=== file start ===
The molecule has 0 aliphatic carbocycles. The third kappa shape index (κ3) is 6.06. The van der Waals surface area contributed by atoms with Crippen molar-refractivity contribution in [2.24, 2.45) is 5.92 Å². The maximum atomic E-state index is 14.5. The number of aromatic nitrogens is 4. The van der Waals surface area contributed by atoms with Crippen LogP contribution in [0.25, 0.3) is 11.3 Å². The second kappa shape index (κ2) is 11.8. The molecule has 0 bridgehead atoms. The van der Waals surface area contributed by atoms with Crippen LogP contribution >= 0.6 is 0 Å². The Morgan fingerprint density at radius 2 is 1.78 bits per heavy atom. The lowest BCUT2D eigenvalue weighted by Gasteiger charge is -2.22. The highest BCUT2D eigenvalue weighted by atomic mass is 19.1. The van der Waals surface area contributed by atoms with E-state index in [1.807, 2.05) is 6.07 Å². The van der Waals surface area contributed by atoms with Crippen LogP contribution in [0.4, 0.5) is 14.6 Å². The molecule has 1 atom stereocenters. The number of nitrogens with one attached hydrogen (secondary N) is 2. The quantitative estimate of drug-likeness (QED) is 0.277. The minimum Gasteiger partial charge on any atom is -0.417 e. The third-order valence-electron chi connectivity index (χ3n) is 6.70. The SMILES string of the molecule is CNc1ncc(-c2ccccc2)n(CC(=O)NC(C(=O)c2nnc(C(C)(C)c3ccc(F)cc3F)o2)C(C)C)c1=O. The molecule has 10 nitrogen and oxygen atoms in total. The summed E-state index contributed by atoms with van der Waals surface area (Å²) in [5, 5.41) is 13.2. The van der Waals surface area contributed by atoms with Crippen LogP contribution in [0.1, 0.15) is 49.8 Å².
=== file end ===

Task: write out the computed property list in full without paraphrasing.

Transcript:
The molecule has 0 aliphatic carbocycles. The third kappa shape index (κ3) is 6.06. The van der Waals surface area contributed by atoms with Crippen molar-refractivity contribution in [2.24, 2.45) is 5.92 Å². The maximum atomic E-state index is 14.5. The number of aromatic nitrogens is 4. The van der Waals surface area contributed by atoms with Crippen LogP contribution in [0.25, 0.3) is 11.3 Å². The second kappa shape index (κ2) is 11.8. The molecule has 0 bridgehead atoms. The van der Waals surface area contributed by atoms with Crippen LogP contribution >= 0.6 is 0 Å². The Morgan fingerprint density at radius 2 is 1.78 bits per heavy atom. The lowest BCUT2D eigenvalue weighted by Gasteiger charge is -2.22. The highest BCUT2D eigenvalue weighted by atomic mass is 19.1. The van der Waals surface area contributed by atoms with E-state index in [1.807, 2.05) is 6.07 Å². The van der Waals surface area contributed by atoms with Crippen LogP contribution in [0.4, 0.5) is 14.6 Å². The molecule has 1 atom stereocenters. The number of nitrogens with one attached hydrogen (secondary N) is 2. The quantitative estimate of drug-likeness (QED) is 0.277. The minimum Gasteiger partial charge on any atom is -0.417 e. The third-order valence-electron chi connectivity index (χ3n) is 6.70. The SMILES string of the molecule is CNc1ncc(-c2ccccc2)n(CC(=O)NC(C(=O)c2nnc(C(C)(C)c3ccc(F)cc3F)o2)C(C)C)c1=O. The molecule has 10 nitrogen and oxygen atoms in total. The summed E-state index contributed by atoms with van der Waals surface area (Å²) in [5, 5.41) is 13.2. The van der Waals surface area contributed by atoms with Crippen LogP contribution in [0.1, 0.15) is 49.8 Å².